Location: 
United States

Alabama Candidate Campaigns on Cleavage (Loretta Nall)

Location: 
AL
United States
Publication/Source: 
Associated Press
URL: 
http://seattlepi.nwsource.com/national/1134AP_Candidates_Neckline.html

Regulating Heroin Trade Suggested

Location: 
Bridgeport, CT
United States
Publication/Source: 
Connecticut Post
URL: 
http://www.connpost.com/news/ci_4463922

Be careful who you hang out with, Joe…we’re watching.

From the Journal Inquirer in Connecticut:

U.S. Sen. Joseph I. Lieberman on Wednesday attended a fundraiser in Florida organized by a former finance chairman of the Republican National Committee, a top aide to the senator confirmed.

Lieberman's communications director, Dan Gerstein, said the reception held at Mel Sembler's St. Petersburg offices - where guests were asked to contribute a minimum of $1,000 to the three-term incumbent's battle against Greenwich Democrat Ned Lamont - went like "gangbusters."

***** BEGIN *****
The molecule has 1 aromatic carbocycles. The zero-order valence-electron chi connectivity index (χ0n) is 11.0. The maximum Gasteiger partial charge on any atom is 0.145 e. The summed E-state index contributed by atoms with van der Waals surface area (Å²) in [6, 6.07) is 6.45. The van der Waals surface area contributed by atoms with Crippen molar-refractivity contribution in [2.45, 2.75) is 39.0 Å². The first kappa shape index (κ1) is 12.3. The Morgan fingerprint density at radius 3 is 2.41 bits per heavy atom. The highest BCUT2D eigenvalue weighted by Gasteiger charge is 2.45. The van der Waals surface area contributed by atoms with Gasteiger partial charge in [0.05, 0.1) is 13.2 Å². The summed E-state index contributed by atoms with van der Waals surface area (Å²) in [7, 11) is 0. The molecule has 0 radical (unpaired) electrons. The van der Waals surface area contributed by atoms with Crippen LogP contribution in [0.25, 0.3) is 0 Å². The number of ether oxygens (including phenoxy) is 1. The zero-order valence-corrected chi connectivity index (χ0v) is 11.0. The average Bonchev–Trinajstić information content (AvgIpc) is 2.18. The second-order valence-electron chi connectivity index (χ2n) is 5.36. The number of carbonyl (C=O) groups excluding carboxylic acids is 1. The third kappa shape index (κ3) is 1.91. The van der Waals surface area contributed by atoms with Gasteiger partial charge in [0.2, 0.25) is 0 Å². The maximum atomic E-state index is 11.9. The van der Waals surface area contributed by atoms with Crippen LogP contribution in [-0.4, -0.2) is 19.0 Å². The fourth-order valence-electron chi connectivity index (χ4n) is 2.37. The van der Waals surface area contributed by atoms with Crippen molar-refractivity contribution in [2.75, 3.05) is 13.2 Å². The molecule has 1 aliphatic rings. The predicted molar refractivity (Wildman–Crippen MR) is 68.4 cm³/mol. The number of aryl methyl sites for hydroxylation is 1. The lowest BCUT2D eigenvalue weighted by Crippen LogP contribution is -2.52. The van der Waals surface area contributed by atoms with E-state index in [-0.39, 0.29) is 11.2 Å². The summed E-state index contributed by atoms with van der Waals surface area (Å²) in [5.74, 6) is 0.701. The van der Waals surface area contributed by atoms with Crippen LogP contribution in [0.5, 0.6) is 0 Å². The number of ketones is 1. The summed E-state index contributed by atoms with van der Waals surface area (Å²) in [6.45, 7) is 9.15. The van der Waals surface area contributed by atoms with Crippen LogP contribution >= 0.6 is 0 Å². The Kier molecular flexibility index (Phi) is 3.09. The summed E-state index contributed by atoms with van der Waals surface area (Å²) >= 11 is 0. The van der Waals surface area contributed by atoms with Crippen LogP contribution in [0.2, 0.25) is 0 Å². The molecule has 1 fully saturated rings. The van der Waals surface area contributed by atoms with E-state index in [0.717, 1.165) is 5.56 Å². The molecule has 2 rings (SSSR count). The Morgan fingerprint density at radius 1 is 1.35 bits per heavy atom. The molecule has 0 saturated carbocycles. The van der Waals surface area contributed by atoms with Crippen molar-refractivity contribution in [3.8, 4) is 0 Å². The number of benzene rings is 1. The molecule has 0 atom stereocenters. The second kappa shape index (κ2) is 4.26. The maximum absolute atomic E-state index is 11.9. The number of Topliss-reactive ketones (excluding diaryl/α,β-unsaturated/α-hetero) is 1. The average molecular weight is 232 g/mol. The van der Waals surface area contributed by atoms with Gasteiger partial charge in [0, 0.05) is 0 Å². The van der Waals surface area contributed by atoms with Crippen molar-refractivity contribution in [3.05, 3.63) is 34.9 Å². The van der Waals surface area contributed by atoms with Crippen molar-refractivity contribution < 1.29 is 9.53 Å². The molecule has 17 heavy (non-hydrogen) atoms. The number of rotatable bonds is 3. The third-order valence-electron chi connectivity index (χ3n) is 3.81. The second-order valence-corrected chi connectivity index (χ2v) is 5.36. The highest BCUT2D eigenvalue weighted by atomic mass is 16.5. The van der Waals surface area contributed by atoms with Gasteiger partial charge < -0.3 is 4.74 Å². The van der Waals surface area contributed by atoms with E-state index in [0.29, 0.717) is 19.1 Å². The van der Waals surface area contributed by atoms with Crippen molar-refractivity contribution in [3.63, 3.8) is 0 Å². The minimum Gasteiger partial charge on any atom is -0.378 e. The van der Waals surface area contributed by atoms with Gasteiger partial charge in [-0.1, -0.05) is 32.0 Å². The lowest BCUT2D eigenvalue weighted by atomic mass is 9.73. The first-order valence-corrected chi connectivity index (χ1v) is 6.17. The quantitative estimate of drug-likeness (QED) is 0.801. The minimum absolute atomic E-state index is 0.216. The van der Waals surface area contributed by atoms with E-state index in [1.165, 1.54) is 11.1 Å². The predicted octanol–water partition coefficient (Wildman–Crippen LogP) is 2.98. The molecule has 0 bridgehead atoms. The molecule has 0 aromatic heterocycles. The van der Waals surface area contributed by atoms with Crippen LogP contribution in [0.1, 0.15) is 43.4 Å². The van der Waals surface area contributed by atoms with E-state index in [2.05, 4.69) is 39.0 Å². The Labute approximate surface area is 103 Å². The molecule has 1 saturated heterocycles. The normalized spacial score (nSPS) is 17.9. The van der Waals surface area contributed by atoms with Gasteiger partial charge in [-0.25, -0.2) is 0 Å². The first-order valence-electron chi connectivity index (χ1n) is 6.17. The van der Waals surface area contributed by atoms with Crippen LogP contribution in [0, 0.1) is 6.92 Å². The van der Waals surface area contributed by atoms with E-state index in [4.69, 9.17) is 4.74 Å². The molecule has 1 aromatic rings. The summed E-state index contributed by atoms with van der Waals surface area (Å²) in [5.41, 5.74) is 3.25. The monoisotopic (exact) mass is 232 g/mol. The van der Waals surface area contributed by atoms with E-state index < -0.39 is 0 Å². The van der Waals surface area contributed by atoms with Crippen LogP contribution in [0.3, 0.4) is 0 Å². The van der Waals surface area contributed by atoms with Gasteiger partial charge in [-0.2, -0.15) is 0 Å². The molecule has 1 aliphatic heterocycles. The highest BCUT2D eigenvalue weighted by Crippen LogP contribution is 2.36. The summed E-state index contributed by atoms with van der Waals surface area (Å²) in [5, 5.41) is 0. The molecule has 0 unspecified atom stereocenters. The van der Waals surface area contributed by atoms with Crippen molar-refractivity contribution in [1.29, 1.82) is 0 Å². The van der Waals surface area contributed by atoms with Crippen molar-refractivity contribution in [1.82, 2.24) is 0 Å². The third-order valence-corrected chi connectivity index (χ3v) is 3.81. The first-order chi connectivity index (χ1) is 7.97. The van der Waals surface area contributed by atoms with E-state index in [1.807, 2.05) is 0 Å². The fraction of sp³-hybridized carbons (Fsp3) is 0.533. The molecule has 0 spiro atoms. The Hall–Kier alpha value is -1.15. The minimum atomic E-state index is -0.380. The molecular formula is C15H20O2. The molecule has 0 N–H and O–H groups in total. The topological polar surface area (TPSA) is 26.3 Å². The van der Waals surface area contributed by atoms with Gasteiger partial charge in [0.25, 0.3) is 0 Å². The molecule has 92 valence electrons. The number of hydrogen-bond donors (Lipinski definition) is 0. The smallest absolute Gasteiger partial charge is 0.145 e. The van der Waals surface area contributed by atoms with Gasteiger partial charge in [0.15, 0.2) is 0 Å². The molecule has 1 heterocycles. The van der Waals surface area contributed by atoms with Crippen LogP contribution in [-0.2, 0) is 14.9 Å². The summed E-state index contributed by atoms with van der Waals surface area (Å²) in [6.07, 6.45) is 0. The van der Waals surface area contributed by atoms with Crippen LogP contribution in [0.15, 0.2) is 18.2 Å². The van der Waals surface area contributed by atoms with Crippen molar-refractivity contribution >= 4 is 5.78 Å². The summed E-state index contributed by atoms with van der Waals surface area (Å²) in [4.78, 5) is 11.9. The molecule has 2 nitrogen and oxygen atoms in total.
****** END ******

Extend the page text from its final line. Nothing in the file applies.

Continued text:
Joe Lieberman is again publicly palling around with Mel Sembler of Mel and Betty Sembler, the mega-prohibitionists responsible for many atrocities (i.e. Straight, Inc.) and who are funding Calvina Fay’s current attack on SAFER and marijuana law reform in Colorado.

TAKE NOTE: According to Allen St. Pierre at NORML, Mel and Betty Sembler also used to help fund Lieberman and Bill Bennett's Empower America's anti-drug junkets and speaking gigs. If Lieberman wins re-election, prohibitionists like the Semblers will continue to have strong access to influential members of the House and Senate.

Want to know more about the Semblers? Read an article by Arnold Trebach, the “Grand Old Man” of drug policy reform and good friend of Stop the Drug War (DRCNet).

As always, Radley Balko at The Agitator also has some great stuff on this.

And plenty more can be found here and here .

Location: 
United States

Canadian MP Libby Davies--statement on Insite and NDP Harm Reduction Resolution